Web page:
Theme park loophole creates way to skirt social media censorship bill

Under legislation, theme park owners would be exempt from new rules governing social media

(News Service of Florida)

TALLAHASSEE, Fla. – Disney World could face new competition if social media companies take advantage of a loophole included in legislation aimed at cracking down on social media censorship, which awaits the governor’s signature.

The legislation, which has the backing of State Sen. Ray Rodrigues, creates new rules that companies must follow if they take steps to either censor, de-platform or shadow-ban Floridians and candidates seeking public office.

“I think this bill will ensure that the virtual square is open to all of Florida’s candidates and all Florida citizens,” he said.

Under the bill, social media companies would face fines up to $250,000 a day for censoring statewide political candidates. Users could also sue these companies for up to $100,000 if they’re removed from a social platform without cause.

But a last-minute amendment added in the final days of session creates a loophole for companies that own theme parks.

When asked if Facebook would be exempt from the legislation’s requirements if the social media giant purchased a theme park, State Rep. Blaise Ingoglia, R-Spring Hill, offered this response to a reporter.

“If they bought a theme park and named it Zucker Land and they met the definition of a theme park under Florida statute, then the answer to that would be yes,” Ingoglia said.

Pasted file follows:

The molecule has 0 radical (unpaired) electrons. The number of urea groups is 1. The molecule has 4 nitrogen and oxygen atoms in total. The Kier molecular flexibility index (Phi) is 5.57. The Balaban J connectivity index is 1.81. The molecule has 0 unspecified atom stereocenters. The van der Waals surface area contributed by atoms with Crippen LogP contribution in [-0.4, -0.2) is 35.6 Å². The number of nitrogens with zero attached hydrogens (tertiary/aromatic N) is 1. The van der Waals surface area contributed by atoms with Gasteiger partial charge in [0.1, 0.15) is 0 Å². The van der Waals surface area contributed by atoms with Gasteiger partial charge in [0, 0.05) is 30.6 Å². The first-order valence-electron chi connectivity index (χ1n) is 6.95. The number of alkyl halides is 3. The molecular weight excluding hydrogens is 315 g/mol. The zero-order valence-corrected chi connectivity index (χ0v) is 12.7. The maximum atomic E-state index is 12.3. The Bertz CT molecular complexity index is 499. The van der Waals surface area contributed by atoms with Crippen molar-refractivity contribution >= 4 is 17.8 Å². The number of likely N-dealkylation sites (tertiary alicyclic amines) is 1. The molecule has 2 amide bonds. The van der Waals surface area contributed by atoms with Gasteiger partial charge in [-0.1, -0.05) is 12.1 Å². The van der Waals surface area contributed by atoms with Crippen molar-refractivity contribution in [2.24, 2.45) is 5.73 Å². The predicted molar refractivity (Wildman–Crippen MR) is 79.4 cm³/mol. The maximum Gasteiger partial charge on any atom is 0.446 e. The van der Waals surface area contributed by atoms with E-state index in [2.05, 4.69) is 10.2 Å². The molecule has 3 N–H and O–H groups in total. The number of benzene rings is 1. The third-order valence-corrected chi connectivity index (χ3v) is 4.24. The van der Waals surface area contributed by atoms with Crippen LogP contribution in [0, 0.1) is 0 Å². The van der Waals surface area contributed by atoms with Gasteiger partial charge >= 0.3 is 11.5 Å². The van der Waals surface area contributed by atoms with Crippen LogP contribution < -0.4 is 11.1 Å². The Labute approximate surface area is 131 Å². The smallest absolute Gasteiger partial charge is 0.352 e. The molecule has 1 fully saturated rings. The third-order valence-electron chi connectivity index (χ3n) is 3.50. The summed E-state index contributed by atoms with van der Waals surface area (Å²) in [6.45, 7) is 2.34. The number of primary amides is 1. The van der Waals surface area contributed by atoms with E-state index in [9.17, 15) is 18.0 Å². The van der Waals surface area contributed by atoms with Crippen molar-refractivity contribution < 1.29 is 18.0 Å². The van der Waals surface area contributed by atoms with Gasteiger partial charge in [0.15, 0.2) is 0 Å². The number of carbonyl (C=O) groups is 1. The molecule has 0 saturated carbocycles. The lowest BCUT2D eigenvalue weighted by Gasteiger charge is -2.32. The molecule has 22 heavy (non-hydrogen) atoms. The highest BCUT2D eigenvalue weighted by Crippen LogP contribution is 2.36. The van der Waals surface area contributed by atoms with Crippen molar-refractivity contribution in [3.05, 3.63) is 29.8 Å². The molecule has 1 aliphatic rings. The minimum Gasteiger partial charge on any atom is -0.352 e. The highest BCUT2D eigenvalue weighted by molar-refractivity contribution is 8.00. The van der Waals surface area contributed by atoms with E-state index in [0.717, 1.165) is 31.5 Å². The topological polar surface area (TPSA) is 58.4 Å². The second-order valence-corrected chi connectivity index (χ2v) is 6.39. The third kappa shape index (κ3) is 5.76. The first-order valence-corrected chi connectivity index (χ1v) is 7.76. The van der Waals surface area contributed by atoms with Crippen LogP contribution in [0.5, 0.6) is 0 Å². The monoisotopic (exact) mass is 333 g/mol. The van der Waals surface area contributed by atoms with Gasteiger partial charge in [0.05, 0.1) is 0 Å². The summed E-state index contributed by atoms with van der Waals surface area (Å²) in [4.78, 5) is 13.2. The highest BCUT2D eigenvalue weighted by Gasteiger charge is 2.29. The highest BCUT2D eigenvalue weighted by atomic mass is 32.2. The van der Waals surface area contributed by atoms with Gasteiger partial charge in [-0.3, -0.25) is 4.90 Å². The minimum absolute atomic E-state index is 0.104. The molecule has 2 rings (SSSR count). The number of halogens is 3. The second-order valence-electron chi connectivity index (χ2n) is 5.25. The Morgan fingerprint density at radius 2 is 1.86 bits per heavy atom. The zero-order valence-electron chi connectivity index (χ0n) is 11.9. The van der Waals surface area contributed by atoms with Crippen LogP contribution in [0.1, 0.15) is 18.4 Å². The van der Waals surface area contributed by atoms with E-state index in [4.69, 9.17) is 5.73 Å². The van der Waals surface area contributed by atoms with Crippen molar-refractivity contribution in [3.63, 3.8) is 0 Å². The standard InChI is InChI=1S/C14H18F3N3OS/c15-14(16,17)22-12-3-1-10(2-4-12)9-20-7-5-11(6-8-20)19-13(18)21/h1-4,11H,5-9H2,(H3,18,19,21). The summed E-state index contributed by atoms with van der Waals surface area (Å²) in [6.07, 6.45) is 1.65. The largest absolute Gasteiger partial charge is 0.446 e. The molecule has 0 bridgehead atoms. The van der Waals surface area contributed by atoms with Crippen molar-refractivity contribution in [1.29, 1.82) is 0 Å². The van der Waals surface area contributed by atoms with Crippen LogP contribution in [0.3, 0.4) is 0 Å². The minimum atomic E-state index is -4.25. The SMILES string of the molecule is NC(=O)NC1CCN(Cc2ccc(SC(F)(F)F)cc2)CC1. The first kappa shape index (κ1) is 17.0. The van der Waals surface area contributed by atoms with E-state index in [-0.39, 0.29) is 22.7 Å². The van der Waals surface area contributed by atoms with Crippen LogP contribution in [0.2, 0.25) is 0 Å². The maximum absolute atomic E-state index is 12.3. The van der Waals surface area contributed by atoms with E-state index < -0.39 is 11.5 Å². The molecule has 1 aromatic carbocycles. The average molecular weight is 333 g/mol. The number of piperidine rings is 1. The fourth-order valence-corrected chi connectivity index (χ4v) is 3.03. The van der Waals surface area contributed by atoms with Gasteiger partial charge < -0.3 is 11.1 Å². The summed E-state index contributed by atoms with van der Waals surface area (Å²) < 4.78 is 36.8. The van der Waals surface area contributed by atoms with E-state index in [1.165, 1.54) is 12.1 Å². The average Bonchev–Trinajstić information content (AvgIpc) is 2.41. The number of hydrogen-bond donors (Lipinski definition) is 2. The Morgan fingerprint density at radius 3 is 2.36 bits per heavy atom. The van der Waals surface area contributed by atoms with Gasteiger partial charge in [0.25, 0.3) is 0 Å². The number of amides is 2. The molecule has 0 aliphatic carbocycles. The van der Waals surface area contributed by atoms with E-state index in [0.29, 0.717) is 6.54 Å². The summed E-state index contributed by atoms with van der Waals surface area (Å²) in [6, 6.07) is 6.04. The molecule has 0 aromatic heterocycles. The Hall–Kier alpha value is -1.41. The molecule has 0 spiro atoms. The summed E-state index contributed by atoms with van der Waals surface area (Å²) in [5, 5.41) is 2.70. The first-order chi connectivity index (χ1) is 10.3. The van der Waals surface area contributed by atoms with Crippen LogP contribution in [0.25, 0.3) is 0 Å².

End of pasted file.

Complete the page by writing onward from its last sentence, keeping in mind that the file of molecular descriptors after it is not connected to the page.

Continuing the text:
Rodrigues, the bill’s Senate sponsor, said the intent behind the amendment was to prevent Disney and Universal from getting swept up in the legislation due to smartphone apps they run for their theme park attendees.

But the state senator does not believe companies will be angling to buy theme parks instead of following the new rules.

“Well, I think the easier path for them would be to get their act together on censorship and start treating Floridians equally,” Rodrigues said.

Despite the carveout, Gov. Ron DeSantis said the good still outweighs the bad in the bill. DeSantis is likely to sign the bill, which he said will send a message to big tech companies, which have come under fire for content removal.

“We’re fighting against oligarchs in Silicon Valley suppressing speech and censoring views that they disagree with,” he said.

Rodrigues said if social media platforms purchase theme parks to skirt the law, the legislation would be tweaked next year.